Most of the men recruited into the Australian Imperial Force at the outbreak of the First World War in August 1914 were sent to Egypt to meet the threat which the Ottoman Empire (Turkey) posed to British interests in the Middle East and to the Suez Canal. After four and a half months of training near Cairo, the Australians departed by ship for the Gallipoli peninsula, together with troops from New Zealand, Britain, and France. The aim of this deployment was to assist a British naval operation which aimed to force the Dardanelles Strait and capture the Turkish capital, Constantinople.
The Australians landed at what became known as ANZAC Cove on 25 April 1915, and they established a tenuous foothold on the steep slopes above the beach. During the early days of the campaign, the allies tried to break through the Turkish lines and the Turks tried to drive the allied troops off the peninsula. Concerted but unsuccessful allied attempts to break through in August included the Australian attacks at Lone Pine and the Nek. All attempts ended in failure for both sides, and the ensuing stalemate continued for the remainder of 1915.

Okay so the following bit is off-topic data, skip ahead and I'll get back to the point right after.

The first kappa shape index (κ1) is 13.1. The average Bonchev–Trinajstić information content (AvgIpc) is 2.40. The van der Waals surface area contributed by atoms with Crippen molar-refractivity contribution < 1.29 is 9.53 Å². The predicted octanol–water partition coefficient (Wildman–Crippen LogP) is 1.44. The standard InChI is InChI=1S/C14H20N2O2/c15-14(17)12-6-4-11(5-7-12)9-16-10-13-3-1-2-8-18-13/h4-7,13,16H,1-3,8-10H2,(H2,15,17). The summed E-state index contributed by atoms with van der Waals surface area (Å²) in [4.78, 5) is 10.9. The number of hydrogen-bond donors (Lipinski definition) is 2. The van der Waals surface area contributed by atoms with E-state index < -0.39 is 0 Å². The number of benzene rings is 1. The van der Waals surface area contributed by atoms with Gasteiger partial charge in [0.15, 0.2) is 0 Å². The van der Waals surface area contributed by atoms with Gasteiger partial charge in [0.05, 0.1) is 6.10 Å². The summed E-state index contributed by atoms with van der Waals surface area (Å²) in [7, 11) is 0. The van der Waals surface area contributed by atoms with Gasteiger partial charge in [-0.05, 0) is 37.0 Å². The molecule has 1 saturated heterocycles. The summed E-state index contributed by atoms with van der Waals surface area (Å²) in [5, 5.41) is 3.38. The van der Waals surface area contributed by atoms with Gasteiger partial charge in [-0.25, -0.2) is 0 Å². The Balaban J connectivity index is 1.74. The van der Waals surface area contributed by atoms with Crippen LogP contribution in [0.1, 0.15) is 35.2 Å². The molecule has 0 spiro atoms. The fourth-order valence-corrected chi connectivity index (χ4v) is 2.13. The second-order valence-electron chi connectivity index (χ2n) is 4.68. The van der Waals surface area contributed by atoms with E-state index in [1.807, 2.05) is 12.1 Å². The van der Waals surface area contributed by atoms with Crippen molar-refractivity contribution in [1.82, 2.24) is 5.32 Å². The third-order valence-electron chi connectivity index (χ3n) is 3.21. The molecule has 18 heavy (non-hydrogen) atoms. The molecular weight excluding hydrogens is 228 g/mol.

The most successful operation of the campaign was the evacuation of the troops on 19–20 December under cover of a comprehensive deception operation. As a result, the Turks were unable to inflict more than a very few casualties on the retreating forces. The whole Gallipoli operation, however, cost 26,111 Australian casualties, including 8,141 deaths. Despite this, it has been said that Gallipoli had no influence on the course of the war.
- Gallipoli: the August offensive
Selected papers from the special symposium Gallipoli: the August Offensive was held at the Australian War Memorial on Saturday 5 August 2000 to mark the 85th anniversary of the Gallipoli campaign.
- Gallipoli, 1915: Imperial War Museum
- Australian fatalities at Gallipoli
- Simpson and his donkey
- Visit Gallipoli (Department of Veterans' Affairs)
- Battlefield tours
- Australian Army war diaries: First World War
- Dawn of the legend exhibiton